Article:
But considering that mental health issues affect almost half of all couples at some point or another, this particular tidbit makes a lot of sense.
As part of their annual report on relationship satisfaction, eharmony have established that partners who openly discuss their mental state are far more likely to be content with each other. For the study, they looked at 2,327 participants aged 21+ - both heterosexual and LGBT – who were married, cohabitating or in a LTR.
Anxiety and depression were listed as the month commonly experienced issues, followed by deficit/hyperactivity disorder.
Of the people interviewed, four out of five felt comfortable speaking about their feelings with their partner and reported that this had a positive impact on their connection.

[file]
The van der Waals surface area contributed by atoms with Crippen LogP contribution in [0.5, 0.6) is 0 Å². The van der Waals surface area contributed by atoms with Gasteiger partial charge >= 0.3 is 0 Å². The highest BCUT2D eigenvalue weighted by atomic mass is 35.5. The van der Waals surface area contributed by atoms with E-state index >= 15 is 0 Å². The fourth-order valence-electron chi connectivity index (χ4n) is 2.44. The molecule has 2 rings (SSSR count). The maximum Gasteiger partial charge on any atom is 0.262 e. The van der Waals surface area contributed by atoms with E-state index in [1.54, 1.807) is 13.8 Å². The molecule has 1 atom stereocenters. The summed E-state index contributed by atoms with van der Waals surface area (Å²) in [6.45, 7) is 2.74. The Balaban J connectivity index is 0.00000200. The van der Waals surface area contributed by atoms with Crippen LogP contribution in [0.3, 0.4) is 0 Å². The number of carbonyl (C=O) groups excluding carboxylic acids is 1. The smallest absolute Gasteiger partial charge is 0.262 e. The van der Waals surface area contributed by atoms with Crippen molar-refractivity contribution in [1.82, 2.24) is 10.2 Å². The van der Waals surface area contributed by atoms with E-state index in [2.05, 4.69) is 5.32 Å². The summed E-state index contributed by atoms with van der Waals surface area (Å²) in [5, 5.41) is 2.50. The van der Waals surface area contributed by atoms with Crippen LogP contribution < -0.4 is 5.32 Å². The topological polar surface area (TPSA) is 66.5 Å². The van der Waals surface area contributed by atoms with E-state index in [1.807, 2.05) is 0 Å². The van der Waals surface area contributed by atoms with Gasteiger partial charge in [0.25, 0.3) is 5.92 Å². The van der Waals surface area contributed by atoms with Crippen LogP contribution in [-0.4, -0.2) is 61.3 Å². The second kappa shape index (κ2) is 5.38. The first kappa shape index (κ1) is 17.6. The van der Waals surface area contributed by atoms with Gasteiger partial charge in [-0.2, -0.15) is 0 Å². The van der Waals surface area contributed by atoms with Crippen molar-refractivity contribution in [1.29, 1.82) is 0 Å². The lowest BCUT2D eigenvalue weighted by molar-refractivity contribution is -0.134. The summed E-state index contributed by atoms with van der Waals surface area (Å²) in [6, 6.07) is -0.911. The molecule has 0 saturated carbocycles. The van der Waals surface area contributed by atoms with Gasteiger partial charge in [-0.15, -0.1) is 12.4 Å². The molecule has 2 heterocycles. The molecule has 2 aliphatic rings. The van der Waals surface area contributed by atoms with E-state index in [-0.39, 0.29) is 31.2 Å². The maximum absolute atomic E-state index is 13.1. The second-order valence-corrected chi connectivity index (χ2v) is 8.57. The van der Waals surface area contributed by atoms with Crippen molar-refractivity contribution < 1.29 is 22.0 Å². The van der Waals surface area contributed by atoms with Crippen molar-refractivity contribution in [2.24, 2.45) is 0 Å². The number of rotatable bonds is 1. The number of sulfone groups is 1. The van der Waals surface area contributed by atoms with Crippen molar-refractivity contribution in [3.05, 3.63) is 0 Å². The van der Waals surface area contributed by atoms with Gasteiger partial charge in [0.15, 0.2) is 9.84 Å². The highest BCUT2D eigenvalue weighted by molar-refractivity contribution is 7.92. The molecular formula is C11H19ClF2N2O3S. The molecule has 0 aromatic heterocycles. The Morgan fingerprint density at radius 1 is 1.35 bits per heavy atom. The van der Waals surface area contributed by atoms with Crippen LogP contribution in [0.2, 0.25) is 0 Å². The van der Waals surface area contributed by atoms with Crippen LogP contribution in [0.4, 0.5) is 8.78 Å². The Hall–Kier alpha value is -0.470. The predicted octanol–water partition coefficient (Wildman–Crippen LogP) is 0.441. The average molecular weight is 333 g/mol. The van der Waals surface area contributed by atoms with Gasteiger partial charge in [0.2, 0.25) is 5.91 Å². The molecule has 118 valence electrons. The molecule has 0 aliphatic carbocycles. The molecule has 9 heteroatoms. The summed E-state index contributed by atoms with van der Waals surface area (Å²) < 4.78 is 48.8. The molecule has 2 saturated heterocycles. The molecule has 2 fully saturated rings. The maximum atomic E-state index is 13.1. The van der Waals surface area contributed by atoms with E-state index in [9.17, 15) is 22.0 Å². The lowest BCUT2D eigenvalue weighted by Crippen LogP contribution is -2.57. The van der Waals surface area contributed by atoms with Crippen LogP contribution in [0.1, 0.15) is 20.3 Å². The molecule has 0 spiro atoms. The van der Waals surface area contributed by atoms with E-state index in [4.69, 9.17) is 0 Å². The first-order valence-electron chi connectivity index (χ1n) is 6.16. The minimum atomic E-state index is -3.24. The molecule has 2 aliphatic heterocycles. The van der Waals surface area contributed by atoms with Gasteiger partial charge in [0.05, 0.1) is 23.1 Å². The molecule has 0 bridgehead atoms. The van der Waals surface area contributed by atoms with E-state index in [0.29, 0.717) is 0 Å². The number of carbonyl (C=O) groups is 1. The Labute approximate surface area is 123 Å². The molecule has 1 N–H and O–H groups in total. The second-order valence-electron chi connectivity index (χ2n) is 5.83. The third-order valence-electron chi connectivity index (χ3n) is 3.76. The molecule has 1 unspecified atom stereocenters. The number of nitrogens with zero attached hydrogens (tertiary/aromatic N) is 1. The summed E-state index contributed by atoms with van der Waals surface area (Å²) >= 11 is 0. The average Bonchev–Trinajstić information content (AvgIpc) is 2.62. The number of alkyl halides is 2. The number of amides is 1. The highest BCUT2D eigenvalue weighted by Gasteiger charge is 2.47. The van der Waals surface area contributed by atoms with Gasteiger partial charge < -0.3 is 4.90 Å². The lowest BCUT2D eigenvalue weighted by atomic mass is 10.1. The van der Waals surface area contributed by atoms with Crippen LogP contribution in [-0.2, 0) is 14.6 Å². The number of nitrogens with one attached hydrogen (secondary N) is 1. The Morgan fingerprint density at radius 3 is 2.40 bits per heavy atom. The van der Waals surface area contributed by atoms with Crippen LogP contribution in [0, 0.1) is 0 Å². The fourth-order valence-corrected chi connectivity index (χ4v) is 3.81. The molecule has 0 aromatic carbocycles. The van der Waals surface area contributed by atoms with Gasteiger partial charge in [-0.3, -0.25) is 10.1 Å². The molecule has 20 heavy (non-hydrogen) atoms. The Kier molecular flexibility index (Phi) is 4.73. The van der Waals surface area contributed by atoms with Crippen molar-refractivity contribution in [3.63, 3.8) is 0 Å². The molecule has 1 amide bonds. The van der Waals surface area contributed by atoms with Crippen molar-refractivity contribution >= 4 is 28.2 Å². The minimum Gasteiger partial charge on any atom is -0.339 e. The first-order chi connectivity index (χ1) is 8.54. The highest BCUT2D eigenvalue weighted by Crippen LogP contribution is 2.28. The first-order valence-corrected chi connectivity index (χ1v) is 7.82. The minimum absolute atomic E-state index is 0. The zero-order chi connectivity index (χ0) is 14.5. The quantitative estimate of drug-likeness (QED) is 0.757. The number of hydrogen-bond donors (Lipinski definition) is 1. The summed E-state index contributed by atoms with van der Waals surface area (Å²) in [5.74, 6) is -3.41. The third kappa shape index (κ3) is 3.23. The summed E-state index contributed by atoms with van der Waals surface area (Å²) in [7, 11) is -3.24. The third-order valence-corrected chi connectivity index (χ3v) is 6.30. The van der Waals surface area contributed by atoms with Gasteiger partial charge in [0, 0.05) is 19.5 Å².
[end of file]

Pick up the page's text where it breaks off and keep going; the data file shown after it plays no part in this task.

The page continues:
On the other hand, those who found it a difficult topic to broach were often unhappy in their relationship.
“What surprised us about the mental health data was how open Gen Z was about speaking about it,” Jeannie Assimos, chief of advice at eharmony said. “The stigma around this generation is that they are more superficial and care more about looks, but the data shows that they are the most progressive regarding their mental health and the most communicative with their partners, which in turn, leads to happier relationships.”